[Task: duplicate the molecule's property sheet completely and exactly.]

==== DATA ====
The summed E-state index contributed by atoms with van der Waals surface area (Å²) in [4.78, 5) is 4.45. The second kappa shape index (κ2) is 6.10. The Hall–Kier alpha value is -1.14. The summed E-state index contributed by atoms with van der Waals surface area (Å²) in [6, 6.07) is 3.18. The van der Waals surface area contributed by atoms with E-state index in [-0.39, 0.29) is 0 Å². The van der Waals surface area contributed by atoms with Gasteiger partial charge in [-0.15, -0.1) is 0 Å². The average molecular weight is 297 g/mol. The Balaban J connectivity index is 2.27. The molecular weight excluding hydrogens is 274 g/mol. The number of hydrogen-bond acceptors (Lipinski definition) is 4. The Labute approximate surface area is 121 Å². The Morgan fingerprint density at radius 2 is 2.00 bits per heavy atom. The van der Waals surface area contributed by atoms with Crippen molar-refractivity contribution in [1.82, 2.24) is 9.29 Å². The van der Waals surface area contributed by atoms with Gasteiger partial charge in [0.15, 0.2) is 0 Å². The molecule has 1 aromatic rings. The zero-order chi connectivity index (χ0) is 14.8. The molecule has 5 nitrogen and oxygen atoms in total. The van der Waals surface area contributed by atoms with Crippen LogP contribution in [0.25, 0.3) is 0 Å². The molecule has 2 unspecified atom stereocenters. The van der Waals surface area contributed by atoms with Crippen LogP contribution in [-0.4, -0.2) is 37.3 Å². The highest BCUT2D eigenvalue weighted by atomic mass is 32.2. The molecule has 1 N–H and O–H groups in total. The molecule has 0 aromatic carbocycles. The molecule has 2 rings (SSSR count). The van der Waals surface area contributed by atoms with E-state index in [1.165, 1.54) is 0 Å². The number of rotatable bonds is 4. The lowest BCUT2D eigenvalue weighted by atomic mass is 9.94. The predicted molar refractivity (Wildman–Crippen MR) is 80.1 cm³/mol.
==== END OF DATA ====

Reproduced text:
The summed E-state index contributed by atoms with van der Waals surface area (Å²) in [4.78, 5) is 4.45. The second kappa shape index (κ2) is 6.10. The Hall–Kier alpha value is -1.14. The summed E-state index contributed by atoms with van der Waals surface area (Å²) in [6, 6.07) is 3.18. The van der Waals surface area contributed by atoms with E-state index in [-0.39, 0.29) is 0 Å². The van der Waals surface area contributed by atoms with Gasteiger partial charge in [-0.15, -0.1) is 0 Å². The average molecular weight is 297 g/mol. The Balaban J connectivity index is 2.27. The molecular weight excluding hydrogens is 274 g/mol. The number of hydrogen-bond acceptors (Lipinski definition) is 4. The Labute approximate surface area is 121 Å². The Morgan fingerprint density at radius 2 is 2.00 bits per heavy atom. The van der Waals surface area contributed by atoms with Crippen molar-refractivity contribution in [1.82, 2.24) is 9.29 Å². The van der Waals surface area contributed by atoms with Gasteiger partial charge in [0.15, 0.2) is 0 Å². The molecule has 1 aromatic rings. The zero-order chi connectivity index (χ0) is 14.8. The molecule has 5 nitrogen and oxygen atoms in total. The van der Waals surface area contributed by atoms with Crippen LogP contribution in [0.25, 0.3) is 0 Å². The molecule has 2 unspecified atom stereocenters. The van der Waals surface area contributed by atoms with Crippen LogP contribution in [-0.4, -0.2) is 37.3 Å². The highest BCUT2D eigenvalue weighted by atomic mass is 32.2. The molecule has 1 N–H and O–H groups in total. The molecule has 0 aromatic carbocycles. The molecule has 2 rings (SSSR count). The van der Waals surface area contributed by atoms with E-state index in [1.165, 1.54) is 0 Å². The number of rotatable bonds is 4. The lowest BCUT2D eigenvalue weighted by atomic mass is 9.94. The predicted molar refractivity (Wildman–Crippen MR) is 80.1 cm³/mol.